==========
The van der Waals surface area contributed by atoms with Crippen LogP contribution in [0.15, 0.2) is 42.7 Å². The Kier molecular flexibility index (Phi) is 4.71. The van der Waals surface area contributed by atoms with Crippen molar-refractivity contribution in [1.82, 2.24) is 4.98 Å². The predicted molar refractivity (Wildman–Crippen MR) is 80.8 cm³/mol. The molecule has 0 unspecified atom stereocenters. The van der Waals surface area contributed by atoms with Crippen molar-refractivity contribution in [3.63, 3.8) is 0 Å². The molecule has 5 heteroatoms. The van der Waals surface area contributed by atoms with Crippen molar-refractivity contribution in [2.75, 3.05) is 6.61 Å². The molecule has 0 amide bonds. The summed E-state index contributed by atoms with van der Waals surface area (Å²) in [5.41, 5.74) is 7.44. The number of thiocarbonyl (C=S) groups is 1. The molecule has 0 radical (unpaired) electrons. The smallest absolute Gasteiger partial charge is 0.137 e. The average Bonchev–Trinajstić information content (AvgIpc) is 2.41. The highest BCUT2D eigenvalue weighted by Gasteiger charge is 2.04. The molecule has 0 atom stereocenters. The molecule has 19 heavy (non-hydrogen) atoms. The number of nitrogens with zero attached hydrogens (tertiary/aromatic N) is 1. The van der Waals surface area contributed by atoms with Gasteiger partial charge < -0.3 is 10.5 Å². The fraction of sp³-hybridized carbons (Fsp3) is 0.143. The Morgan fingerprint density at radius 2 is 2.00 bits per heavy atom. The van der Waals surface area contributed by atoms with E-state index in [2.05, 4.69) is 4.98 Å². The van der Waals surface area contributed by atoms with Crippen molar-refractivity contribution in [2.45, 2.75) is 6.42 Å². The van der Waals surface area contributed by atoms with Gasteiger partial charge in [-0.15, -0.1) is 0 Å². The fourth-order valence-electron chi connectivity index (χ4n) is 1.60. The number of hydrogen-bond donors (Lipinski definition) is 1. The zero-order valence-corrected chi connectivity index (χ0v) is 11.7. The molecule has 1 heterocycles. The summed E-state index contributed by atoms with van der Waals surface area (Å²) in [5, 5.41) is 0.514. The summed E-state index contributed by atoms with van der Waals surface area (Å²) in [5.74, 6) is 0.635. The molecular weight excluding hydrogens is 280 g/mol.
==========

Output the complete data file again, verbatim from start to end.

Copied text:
The van der Waals surface area contributed by atoms with Crippen LogP contribution in [0.15, 0.2) is 42.7 Å². The Kier molecular flexibility index (Phi) is 4.71. The van der Waals surface area contributed by atoms with Crippen molar-refractivity contribution in [1.82, 2.24) is 4.98 Å². The predicted molar refractivity (Wildman–Crippen MR) is 80.8 cm³/mol. The molecule has 0 unspecified atom stereocenters. The van der Waals surface area contributed by atoms with Crippen molar-refractivity contribution in [3.63, 3.8) is 0 Å². The molecule has 5 heteroatoms. The van der Waals surface area contributed by atoms with Crippen molar-refractivity contribution in [2.75, 3.05) is 6.61 Å². The molecule has 0 amide bonds. The summed E-state index contributed by atoms with van der Waals surface area (Å²) in [5.41, 5.74) is 7.44. The number of thiocarbonyl (C=S) groups is 1. The molecule has 0 radical (unpaired) electrons. The smallest absolute Gasteiger partial charge is 0.137 e. The average Bonchev–Trinajstić information content (AvgIpc) is 2.41. The highest BCUT2D eigenvalue weighted by Gasteiger charge is 2.04. The molecule has 0 atom stereocenters. The molecule has 19 heavy (non-hydrogen) atoms. The number of nitrogens with zero attached hydrogens (tertiary/aromatic N) is 1. The van der Waals surface area contributed by atoms with Gasteiger partial charge < -0.3 is 10.5 Å². The fraction of sp³-hybridized carbons (Fsp3) is 0.143. The Morgan fingerprint density at radius 2 is 2.00 bits per heavy atom. The van der Waals surface area contributed by atoms with E-state index in [2.05, 4.69) is 4.98 Å². The van der Waals surface area contributed by atoms with Crippen molar-refractivity contribution in [2.45, 2.75) is 6.42 Å². The van der Waals surface area contributed by atoms with Gasteiger partial charge in [-0.15, -0.1) is 0 Å². The fourth-order valence-electron chi connectivity index (χ4n) is 1.60. The number of hydrogen-bond donors (Lipinski definition) is 1. The zero-order valence-corrected chi connectivity index (χ0v) is 11.7. The molecule has 1 heterocycles. The summed E-state index contributed by atoms with van der Waals surface area (Å²) in [5, 5.41) is 0.514. The summed E-state index contributed by atoms with van der Waals surface area (Å²) in [5.74, 6) is 0.635. The molecular weight excluding hydrogens is 280 g/mol.